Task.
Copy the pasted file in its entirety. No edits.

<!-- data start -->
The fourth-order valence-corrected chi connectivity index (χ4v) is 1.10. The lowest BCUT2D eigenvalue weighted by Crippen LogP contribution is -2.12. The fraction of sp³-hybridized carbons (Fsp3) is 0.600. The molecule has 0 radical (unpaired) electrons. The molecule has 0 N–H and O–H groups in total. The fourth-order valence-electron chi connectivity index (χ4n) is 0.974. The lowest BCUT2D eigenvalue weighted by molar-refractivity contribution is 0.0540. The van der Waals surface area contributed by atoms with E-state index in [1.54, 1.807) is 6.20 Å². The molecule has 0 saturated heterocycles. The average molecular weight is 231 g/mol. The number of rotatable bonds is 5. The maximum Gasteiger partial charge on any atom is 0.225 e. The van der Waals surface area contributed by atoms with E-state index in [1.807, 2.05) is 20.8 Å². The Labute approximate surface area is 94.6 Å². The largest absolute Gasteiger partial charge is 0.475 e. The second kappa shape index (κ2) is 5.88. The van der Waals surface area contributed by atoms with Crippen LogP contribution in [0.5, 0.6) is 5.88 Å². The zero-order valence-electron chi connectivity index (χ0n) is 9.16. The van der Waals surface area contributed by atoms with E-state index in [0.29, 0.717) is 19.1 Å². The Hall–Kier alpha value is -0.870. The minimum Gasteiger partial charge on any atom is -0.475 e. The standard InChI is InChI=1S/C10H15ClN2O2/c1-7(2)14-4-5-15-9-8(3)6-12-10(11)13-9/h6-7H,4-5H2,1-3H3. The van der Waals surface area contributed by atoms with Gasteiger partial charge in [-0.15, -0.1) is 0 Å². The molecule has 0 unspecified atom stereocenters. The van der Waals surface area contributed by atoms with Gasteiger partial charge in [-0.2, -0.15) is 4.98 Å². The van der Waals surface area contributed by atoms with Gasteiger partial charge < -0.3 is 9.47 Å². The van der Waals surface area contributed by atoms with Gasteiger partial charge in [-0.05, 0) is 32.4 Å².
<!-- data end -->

The fourth-order valence-corrected chi connectivity index (χ4v) is 1.10. The lowest BCUT2D eigenvalue weighted by Crippen LogP contribution is -2.12. The fraction of sp³-hybridized carbons (Fsp3) is 0.600. The molecule has 0 radical (unpaired) electrons. The molecule has 0 N–H and O–H groups in total. The fourth-order valence-electron chi connectivity index (χ4n) is 0.974. The lowest BCUT2D eigenvalue weighted by molar-refractivity contribution is 0.0540. The van der Waals surface area contributed by atoms with E-state index in [1.54, 1.807) is 6.20 Å². The molecule has 0 saturated heterocycles. The average molecular weight is 231 g/mol. The number of rotatable bonds is 5. The maximum Gasteiger partial charge on any atom is 0.225 e. The van der Waals surface area contributed by atoms with E-state index in [1.807, 2.05) is 20.8 Å². The Labute approximate surface area is 94.6 Å². The largest absolute Gasteiger partial charge is 0.475 e. The second kappa shape index (κ2) is 5.88. The van der Waals surface area contributed by atoms with Crippen LogP contribution in [0.5, 0.6) is 5.88 Å². The zero-order valence-electron chi connectivity index (χ0n) is 9.16. The van der Waals surface area contributed by atoms with E-state index in [0.29, 0.717) is 19.1 Å². The Hall–Kier alpha value is -0.870. The minimum Gasteiger partial charge on any atom is -0.475 e. The standard InChI is InChI=1S/C10H15ClN2O2/c1-7(2)14-4-5-15-9-8(3)6-12-10(11)13-9/h6-7H,4-5H2,1-3H3. The van der Waals surface area contributed by atoms with Gasteiger partial charge in [-0.15, -0.1) is 0 Å². The molecule has 0 unspecified atom stereocenters. The van der Waals surface area contributed by atoms with Gasteiger partial charge in [-0.2, -0.15) is 4.98 Å². The van der Waals surface area contributed by atoms with Gasteiger partial charge < -0.3 is 9.47 Å². The van der Waals surface area contributed by atoms with Gasteiger partial charge in [-0.05, 0) is 32.4 Å².